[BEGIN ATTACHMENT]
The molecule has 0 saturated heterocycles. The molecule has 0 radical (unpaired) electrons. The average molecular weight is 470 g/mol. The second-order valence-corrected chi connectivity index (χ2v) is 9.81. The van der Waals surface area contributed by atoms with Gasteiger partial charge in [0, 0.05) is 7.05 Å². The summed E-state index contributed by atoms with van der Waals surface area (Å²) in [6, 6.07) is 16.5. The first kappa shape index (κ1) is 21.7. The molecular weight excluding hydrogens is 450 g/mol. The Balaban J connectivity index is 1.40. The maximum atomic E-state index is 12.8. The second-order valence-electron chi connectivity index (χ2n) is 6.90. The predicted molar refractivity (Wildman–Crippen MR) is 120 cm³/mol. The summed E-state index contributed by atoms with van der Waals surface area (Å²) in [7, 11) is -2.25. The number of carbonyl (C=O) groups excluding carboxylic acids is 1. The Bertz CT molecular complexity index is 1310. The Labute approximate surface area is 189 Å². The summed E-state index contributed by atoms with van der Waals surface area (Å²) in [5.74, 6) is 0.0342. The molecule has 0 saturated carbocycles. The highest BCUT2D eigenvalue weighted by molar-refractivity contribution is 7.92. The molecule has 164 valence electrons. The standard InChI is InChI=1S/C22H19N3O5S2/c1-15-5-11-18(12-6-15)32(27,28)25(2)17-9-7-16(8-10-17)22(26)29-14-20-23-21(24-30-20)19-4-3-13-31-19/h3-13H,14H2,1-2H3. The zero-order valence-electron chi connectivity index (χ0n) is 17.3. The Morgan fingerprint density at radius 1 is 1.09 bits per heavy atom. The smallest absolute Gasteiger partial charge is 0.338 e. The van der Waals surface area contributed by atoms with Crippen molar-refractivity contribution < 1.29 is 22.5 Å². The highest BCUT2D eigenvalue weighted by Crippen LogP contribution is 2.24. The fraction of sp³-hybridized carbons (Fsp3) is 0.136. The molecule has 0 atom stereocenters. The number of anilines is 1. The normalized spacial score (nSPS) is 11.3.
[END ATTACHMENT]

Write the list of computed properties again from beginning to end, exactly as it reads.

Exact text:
The molecule has 0 saturated heterocycles. The molecule has 0 radical (unpaired) electrons. The average molecular weight is 470 g/mol. The second-order valence-corrected chi connectivity index (χ2v) is 9.81. The van der Waals surface area contributed by atoms with Gasteiger partial charge in [0, 0.05) is 7.05 Å². The summed E-state index contributed by atoms with van der Waals surface area (Å²) in [6, 6.07) is 16.5. The first kappa shape index (κ1) is 21.7. The molecular weight excluding hydrogens is 450 g/mol. The Balaban J connectivity index is 1.40. The maximum atomic E-state index is 12.8. The second-order valence-electron chi connectivity index (χ2n) is 6.90. The predicted molar refractivity (Wildman–Crippen MR) is 120 cm³/mol. The summed E-state index contributed by atoms with van der Waals surface area (Å²) in [7, 11) is -2.25. The number of carbonyl (C=O) groups excluding carboxylic acids is 1. The Bertz CT molecular complexity index is 1310. The Labute approximate surface area is 189 Å². The summed E-state index contributed by atoms with van der Waals surface area (Å²) in [5.74, 6) is 0.0342. The molecule has 0 saturated carbocycles. The highest BCUT2D eigenvalue weighted by molar-refractivity contribution is 7.92. The molecule has 164 valence electrons. The standard InChI is InChI=1S/C22H19N3O5S2/c1-15-5-11-18(12-6-15)32(27,28)25(2)17-9-7-16(8-10-17)22(26)29-14-20-23-21(24-30-20)19-4-3-13-31-19/h3-13H,14H2,1-2H3. The zero-order valence-electron chi connectivity index (χ0n) is 17.3. The Morgan fingerprint density at radius 1 is 1.09 bits per heavy atom. The smallest absolute Gasteiger partial charge is 0.338 e. The van der Waals surface area contributed by atoms with Crippen molar-refractivity contribution < 1.29 is 22.5 Å². The highest BCUT2D eigenvalue weighted by Crippen LogP contribution is 2.24. The fraction of sp³-hybridized carbons (Fsp3) is 0.136. The molecule has 0 atom stereocenters. The number of anilines is 1. The normalized spacial score (nSPS) is 11.3.